State Jurisdiction to Tax 'Nowhere' Activity
John A. Swain
University of Arizona - James E. Rogers College of Law
University of Georgia School of Law
Virginia Tax Review, 2013, Forthcoming
Arizona Legal Studies Discussion Paper No. 13-35
A recurring problem in the taxation of cross-border economic activity is jurisdiction to tax so-called “nowhere” activities, e.g., activities occurring in a jurisdiction that does not have the power to tax. As an economic matter, failure to tax these activities skews the competitive playing field in favor of firms with nowhere income or property, resulting in efficiency (and revenue) losses. States are well aware of this problem, and they have proposed and adopted a variety of approaches to ensure “full accountability” of multi-state income and property. These approaches all have the effect of re-assigning nowhere activities to states that have (apparent) authority to impose a tax, thus raising both tax policy and constitutional questions. From a tax policy perspective, one may contend that however laudable the goal of full accountability may be, it is illogical to posit two contrasting methods for sourcing taxable activity depending entirely on whether the activity is or is not taxable in another jurisdiction. From a constitutional perspective, sourcing rules that arguably have an extraterritorial reach implicate both Due Process and Commerce Clause concerns. Indeed, the recent U.S. Supreme Court case of Polar Tankers, Inc. v. City of Valdez raised – but did not reach – the question of how to resolve these competing claims in the context of the property taxation of oceangoing vessels. This article demonstrates that properly designed statutes that in practical effect absorb nowhere values reflect both good tax policy and are consistent with constitutional constraints on the states’ taxing power. It does so by re-examining the two commonly accepted predicates for states to tax: residence and source. Underlying both these concepts is the notion that states provide benefits, opportunities and protections for which they can ask something in return. Thus, state tax apportionment formulas are not so much about making abstract determinations of where income or other taxable values are geographically located, but rather how to apportion a tax base among the jurisdictions that provide such benefits, opportunities and protections.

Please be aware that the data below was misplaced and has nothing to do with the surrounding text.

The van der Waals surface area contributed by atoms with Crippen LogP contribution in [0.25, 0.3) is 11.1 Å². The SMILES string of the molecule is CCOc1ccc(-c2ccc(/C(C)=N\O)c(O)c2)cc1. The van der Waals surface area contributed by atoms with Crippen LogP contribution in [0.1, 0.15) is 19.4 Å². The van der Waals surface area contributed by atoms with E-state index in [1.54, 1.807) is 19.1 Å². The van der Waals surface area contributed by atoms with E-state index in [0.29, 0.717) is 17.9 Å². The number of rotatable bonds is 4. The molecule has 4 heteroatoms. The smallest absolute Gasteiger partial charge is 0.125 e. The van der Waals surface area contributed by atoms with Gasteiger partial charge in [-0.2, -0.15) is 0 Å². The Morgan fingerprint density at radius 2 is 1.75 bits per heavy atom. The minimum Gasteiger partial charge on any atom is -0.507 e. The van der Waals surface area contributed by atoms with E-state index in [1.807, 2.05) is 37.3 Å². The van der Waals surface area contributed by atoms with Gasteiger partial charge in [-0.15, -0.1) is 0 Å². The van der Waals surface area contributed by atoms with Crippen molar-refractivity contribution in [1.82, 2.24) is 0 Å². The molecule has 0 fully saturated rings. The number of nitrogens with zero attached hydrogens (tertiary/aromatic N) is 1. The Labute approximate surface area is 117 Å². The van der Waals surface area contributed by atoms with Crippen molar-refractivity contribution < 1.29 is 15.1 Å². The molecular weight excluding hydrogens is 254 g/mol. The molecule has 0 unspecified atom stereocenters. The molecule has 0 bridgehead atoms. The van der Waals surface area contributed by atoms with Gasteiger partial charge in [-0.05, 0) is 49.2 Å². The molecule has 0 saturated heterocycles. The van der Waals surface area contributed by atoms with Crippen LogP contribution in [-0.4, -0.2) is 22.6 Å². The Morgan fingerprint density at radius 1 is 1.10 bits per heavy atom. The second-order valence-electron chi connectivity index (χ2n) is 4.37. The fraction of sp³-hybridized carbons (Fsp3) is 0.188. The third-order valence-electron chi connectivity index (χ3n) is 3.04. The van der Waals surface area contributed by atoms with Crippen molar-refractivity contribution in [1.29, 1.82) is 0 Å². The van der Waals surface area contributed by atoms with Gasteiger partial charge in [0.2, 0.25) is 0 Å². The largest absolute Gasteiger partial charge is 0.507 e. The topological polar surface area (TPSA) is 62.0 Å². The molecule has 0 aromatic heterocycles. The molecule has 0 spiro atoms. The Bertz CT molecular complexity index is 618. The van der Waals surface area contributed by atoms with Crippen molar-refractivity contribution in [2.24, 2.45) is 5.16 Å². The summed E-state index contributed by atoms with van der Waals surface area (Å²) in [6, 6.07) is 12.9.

Number of Pages in PDF File: 49
Keywords: jurisdiction, due process, commerce clause, apportionment, residence, source, state taxation, state tax, nowhere income, nowhere activity
Date posted: July 24, 2013
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